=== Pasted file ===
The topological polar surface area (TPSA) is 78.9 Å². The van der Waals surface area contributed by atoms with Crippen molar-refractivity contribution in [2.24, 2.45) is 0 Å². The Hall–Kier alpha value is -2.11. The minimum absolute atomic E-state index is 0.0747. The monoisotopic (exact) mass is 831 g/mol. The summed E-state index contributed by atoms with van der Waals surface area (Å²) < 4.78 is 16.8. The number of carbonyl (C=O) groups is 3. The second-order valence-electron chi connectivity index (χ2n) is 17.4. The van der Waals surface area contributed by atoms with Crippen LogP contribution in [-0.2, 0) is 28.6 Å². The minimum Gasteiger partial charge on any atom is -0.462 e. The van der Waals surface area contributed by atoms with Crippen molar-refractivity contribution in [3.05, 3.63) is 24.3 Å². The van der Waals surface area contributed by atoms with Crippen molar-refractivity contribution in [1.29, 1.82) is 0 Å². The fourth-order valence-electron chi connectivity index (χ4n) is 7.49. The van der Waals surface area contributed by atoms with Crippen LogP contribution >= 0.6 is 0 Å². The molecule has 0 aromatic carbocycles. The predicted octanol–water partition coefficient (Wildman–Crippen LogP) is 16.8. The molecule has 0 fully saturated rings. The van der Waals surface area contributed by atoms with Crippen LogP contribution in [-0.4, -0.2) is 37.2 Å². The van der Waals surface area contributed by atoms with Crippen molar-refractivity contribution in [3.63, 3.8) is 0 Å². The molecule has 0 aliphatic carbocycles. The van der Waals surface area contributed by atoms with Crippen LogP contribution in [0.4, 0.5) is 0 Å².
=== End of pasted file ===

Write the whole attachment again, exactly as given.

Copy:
The topological polar surface area (TPSA) is 78.9 Å². The van der Waals surface area contributed by atoms with Crippen molar-refractivity contribution in [2.24, 2.45) is 0 Å². The Hall–Kier alpha value is -2.11. The minimum absolute atomic E-state index is 0.0747. The monoisotopic (exact) mass is 831 g/mol. The summed E-state index contributed by atoms with van der Waals surface area (Å²) < 4.78 is 16.8. The number of carbonyl (C=O) groups is 3. The second-order valence-electron chi connectivity index (χ2n) is 17.4. The van der Waals surface area contributed by atoms with Crippen LogP contribution in [-0.2, 0) is 28.6 Å². The minimum Gasteiger partial charge on any atom is -0.462 e. The van der Waals surface area contributed by atoms with Crippen molar-refractivity contribution in [3.05, 3.63) is 24.3 Å². The van der Waals surface area contributed by atoms with Crippen molar-refractivity contribution in [1.29, 1.82) is 0 Å². The fourth-order valence-electron chi connectivity index (χ4n) is 7.49. The van der Waals surface area contributed by atoms with Crippen LogP contribution >= 0.6 is 0 Å². The molecule has 0 aromatic carbocycles. The predicted octanol–water partition coefficient (Wildman–Crippen LogP) is 16.8. The molecule has 0 fully saturated rings. The van der Waals surface area contributed by atoms with Crippen LogP contribution in [-0.4, -0.2) is 37.2 Å². The van der Waals surface area contributed by atoms with Crippen molar-refractivity contribution in [3.63, 3.8) is 0 Å². The molecule has 0 aliphatic carbocycles. The van der Waals surface area contributed by atoms with Crippen LogP contribution in [0.4, 0.5) is 0 Å².